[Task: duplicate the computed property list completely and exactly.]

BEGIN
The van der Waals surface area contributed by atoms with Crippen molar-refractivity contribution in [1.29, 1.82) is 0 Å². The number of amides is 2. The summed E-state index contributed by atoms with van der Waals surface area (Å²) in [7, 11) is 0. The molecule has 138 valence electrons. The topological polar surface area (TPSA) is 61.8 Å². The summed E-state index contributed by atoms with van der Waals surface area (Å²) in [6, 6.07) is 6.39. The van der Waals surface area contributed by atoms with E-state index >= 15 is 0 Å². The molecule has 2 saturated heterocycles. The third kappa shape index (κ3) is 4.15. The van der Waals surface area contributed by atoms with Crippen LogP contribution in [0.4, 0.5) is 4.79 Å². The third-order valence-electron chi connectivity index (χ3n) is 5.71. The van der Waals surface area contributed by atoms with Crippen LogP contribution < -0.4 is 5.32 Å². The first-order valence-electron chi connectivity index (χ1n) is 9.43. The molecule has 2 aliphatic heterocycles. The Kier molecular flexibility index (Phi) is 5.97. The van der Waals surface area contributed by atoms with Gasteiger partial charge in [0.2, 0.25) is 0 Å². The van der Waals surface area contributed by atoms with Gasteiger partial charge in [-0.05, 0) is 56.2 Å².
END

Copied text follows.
The van der Waals surface area contributed by atoms with Crippen molar-refractivity contribution in [1.29, 1.82) is 0 Å². The number of amides is 2. The summed E-state index contributed by atoms with van der Waals surface area (Å²) in [7, 11) is 0. The molecule has 138 valence electrons. The topological polar surface area (TPSA) is 61.8 Å². The summed E-state index contributed by atoms with van der Waals surface area (Å²) in [6, 6.07) is 6.39. The van der Waals surface area contributed by atoms with E-state index >= 15 is 0 Å². The molecule has 2 saturated heterocycles. The third kappa shape index (κ3) is 4.15. The van der Waals surface area contributed by atoms with Crippen LogP contribution in [0.4, 0.5) is 4.79 Å². The third-order valence-electron chi connectivity index (χ3n) is 5.71. The van der Waals surface area contributed by atoms with Crippen LogP contribution < -0.4 is 5.32 Å². The first-order valence-electron chi connectivity index (χ1n) is 9.43. The molecule has 2 aliphatic heterocycles. The Kier molecular flexibility index (Phi) is 5.97. The van der Waals surface area contributed by atoms with Gasteiger partial charge in [0.2, 0.25) is 0 Å². The van der Waals surface area contributed by atoms with Gasteiger partial charge in [-0.05, 0) is 56.2 Å².